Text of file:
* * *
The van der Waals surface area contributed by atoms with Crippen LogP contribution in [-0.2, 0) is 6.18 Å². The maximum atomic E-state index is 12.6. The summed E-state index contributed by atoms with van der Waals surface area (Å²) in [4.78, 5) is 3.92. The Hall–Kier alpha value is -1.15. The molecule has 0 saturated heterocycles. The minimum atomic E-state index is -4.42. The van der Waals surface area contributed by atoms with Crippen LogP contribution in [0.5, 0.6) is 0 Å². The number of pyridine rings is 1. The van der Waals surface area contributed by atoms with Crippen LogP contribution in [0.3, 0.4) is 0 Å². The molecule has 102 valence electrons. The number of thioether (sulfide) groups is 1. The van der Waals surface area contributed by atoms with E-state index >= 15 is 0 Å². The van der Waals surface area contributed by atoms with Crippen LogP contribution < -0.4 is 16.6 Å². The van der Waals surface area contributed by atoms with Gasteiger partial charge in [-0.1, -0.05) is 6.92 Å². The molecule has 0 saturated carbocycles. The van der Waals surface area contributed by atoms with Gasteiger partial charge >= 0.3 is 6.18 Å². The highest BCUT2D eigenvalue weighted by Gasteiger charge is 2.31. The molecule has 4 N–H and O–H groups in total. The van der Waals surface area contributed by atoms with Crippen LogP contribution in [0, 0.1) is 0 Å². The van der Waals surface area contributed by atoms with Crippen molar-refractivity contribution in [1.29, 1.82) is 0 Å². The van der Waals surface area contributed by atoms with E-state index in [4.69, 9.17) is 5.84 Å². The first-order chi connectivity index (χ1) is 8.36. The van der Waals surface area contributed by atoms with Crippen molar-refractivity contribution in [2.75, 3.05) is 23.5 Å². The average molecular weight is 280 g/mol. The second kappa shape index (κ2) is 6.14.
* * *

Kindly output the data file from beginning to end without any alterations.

The van der Waals surface area contributed by atoms with Crippen LogP contribution in [-0.2, 0) is 6.18 Å². The maximum atomic E-state index is 12.6. The summed E-state index contributed by atoms with van der Waals surface area (Å²) in [4.78, 5) is 3.92. The Hall–Kier alpha value is -1.15. The molecule has 0 saturated heterocycles. The minimum atomic E-state index is -4.42. The van der Waals surface area contributed by atoms with Crippen LogP contribution in [0.5, 0.6) is 0 Å². The number of pyridine rings is 1. The van der Waals surface area contributed by atoms with Crippen LogP contribution in [0.3, 0.4) is 0 Å². The molecule has 102 valence electrons. The number of thioether (sulfide) groups is 1. The van der Waals surface area contributed by atoms with E-state index >= 15 is 0 Å². The van der Waals surface area contributed by atoms with Crippen LogP contribution < -0.4 is 16.6 Å². The van der Waals surface area contributed by atoms with Gasteiger partial charge in [-0.1, -0.05) is 6.92 Å². The molecule has 0 saturated carbocycles. The van der Waals surface area contributed by atoms with Gasteiger partial charge >= 0.3 is 6.18 Å². The highest BCUT2D eigenvalue weighted by Gasteiger charge is 2.31. The molecule has 4 N–H and O–H groups in total. The van der Waals surface area contributed by atoms with Crippen LogP contribution in [0, 0.1) is 0 Å². The van der Waals surface area contributed by atoms with Crippen molar-refractivity contribution in [1.29, 1.82) is 0 Å². The van der Waals surface area contributed by atoms with E-state index in [4.69, 9.17) is 5.84 Å². The first-order chi connectivity index (χ1) is 8.36. The van der Waals surface area contributed by atoms with Crippen molar-refractivity contribution in [2.75, 3.05) is 23.5 Å². The average molecular weight is 280 g/mol. The second kappa shape index (κ2) is 6.14.